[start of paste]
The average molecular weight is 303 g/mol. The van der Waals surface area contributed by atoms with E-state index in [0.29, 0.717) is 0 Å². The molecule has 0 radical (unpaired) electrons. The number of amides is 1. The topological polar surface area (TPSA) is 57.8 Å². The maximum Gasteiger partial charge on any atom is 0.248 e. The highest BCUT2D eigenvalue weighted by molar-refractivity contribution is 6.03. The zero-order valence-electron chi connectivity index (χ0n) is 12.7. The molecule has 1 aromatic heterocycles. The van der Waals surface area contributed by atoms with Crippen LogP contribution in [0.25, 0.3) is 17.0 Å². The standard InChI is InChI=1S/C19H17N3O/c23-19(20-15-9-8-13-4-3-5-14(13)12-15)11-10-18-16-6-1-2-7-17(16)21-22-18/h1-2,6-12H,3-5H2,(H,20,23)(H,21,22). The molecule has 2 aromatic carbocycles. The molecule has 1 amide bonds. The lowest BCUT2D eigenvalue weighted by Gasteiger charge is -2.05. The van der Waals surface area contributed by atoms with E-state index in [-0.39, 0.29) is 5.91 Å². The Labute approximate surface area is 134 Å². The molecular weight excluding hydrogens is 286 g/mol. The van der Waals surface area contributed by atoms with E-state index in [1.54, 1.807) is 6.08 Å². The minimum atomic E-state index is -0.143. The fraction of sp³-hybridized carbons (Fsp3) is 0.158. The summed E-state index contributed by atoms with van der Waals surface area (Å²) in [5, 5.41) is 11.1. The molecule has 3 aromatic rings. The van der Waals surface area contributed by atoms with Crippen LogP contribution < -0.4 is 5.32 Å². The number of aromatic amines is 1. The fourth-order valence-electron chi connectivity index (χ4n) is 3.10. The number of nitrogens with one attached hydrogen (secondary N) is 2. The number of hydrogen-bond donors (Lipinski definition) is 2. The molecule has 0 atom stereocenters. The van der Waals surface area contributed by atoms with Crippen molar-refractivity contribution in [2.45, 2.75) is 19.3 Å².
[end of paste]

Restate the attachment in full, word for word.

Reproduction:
The average molecular weight is 303 g/mol. The van der Waals surface area contributed by atoms with E-state index in [0.29, 0.717) is 0 Å². The molecule has 0 radical (unpaired) electrons. The number of amides is 1. The topological polar surface area (TPSA) is 57.8 Å². The maximum Gasteiger partial charge on any atom is 0.248 e. The highest BCUT2D eigenvalue weighted by molar-refractivity contribution is 6.03. The zero-order valence-electron chi connectivity index (χ0n) is 12.7. The molecule has 1 aromatic heterocycles. The van der Waals surface area contributed by atoms with Crippen LogP contribution in [0.25, 0.3) is 17.0 Å². The standard InChI is InChI=1S/C19H17N3O/c23-19(20-15-9-8-13-4-3-5-14(13)12-15)11-10-18-16-6-1-2-7-17(16)21-22-18/h1-2,6-12H,3-5H2,(H,20,23)(H,21,22). The molecule has 2 aromatic carbocycles. The molecule has 1 amide bonds. The lowest BCUT2D eigenvalue weighted by Gasteiger charge is -2.05. The van der Waals surface area contributed by atoms with E-state index in [-0.39, 0.29) is 5.91 Å². The Labute approximate surface area is 134 Å². The molecular weight excluding hydrogens is 286 g/mol. The van der Waals surface area contributed by atoms with E-state index in [1.54, 1.807) is 6.08 Å². The minimum atomic E-state index is -0.143. The fraction of sp³-hybridized carbons (Fsp3) is 0.158. The summed E-state index contributed by atoms with van der Waals surface area (Å²) in [5, 5.41) is 11.1. The molecule has 3 aromatic rings. The van der Waals surface area contributed by atoms with Crippen LogP contribution < -0.4 is 5.32 Å². The number of aromatic amines is 1. The fourth-order valence-electron chi connectivity index (χ4n) is 3.10. The number of nitrogens with one attached hydrogen (secondary N) is 2. The number of hydrogen-bond donors (Lipinski definition) is 2. The molecule has 0 atom stereocenters. The van der Waals surface area contributed by atoms with Crippen molar-refractivity contribution in [2.45, 2.75) is 19.3 Å².